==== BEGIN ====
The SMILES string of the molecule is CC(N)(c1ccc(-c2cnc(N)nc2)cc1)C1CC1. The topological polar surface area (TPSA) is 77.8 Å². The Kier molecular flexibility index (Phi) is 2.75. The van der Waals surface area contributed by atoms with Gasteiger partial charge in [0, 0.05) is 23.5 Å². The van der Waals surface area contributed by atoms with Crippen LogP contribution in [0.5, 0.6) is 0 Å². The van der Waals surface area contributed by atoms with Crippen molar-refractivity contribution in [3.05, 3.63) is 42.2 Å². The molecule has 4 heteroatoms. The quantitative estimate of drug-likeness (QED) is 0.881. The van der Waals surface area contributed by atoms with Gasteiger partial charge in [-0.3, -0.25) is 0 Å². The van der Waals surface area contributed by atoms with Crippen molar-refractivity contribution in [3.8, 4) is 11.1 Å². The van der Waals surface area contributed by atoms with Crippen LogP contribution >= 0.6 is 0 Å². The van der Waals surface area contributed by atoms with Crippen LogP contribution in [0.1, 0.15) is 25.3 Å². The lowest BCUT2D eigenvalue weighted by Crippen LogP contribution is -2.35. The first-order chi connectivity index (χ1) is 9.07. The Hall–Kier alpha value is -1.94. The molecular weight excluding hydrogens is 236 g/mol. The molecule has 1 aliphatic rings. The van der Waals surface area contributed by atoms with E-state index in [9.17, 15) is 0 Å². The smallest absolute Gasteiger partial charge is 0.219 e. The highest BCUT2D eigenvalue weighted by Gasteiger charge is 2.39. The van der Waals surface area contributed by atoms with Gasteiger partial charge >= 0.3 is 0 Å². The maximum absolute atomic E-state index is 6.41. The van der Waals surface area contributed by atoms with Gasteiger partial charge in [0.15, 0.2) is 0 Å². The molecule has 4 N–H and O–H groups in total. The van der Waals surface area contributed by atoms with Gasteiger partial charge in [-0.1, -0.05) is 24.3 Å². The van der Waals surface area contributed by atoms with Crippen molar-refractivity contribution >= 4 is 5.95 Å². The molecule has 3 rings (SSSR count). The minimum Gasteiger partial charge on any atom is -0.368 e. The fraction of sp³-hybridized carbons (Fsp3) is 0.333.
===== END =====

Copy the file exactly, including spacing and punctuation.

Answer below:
The SMILES string of the molecule is CC(N)(c1ccc(-c2cnc(N)nc2)cc1)C1CC1. The topological polar surface area (TPSA) is 77.8 Å². The Kier molecular flexibility index (Phi) is 2.75. The van der Waals surface area contributed by atoms with Gasteiger partial charge in [0, 0.05) is 23.5 Å². The van der Waals surface area contributed by atoms with Crippen LogP contribution in [0.5, 0.6) is 0 Å². The van der Waals surface area contributed by atoms with Crippen molar-refractivity contribution in [3.05, 3.63) is 42.2 Å². The molecule has 4 heteroatoms. The quantitative estimate of drug-likeness (QED) is 0.881. The van der Waals surface area contributed by atoms with Gasteiger partial charge in [-0.3, -0.25) is 0 Å². The van der Waals surface area contributed by atoms with Crippen molar-refractivity contribution in [3.8, 4) is 11.1 Å². The van der Waals surface area contributed by atoms with Crippen LogP contribution >= 0.6 is 0 Å². The van der Waals surface area contributed by atoms with Crippen LogP contribution in [0.1, 0.15) is 25.3 Å². The lowest BCUT2D eigenvalue weighted by Crippen LogP contribution is -2.35. The first-order chi connectivity index (χ1) is 9.07. The Hall–Kier alpha value is -1.94. The molecular weight excluding hydrogens is 236 g/mol. The molecule has 1 aliphatic rings. The van der Waals surface area contributed by atoms with E-state index in [9.17, 15) is 0 Å². The smallest absolute Gasteiger partial charge is 0.219 e. The highest BCUT2D eigenvalue weighted by Gasteiger charge is 2.39. The van der Waals surface area contributed by atoms with Gasteiger partial charge >= 0.3 is 0 Å². The maximum absolute atomic E-state index is 6.41. The van der Waals surface area contributed by atoms with Gasteiger partial charge in [0.15, 0.2) is 0 Å². The molecule has 4 N–H and O–H groups in total. The van der Waals surface area contributed by atoms with Gasteiger partial charge in [-0.1, -0.05) is 24.3 Å². The van der Waals surface area contributed by atoms with Crippen molar-refractivity contribution >= 4 is 5.95 Å². The molecule has 3 rings (SSSR count). The minimum Gasteiger partial charge on any atom is -0.368 e. The fraction of sp³-hybridized carbons (Fsp3) is 0.333.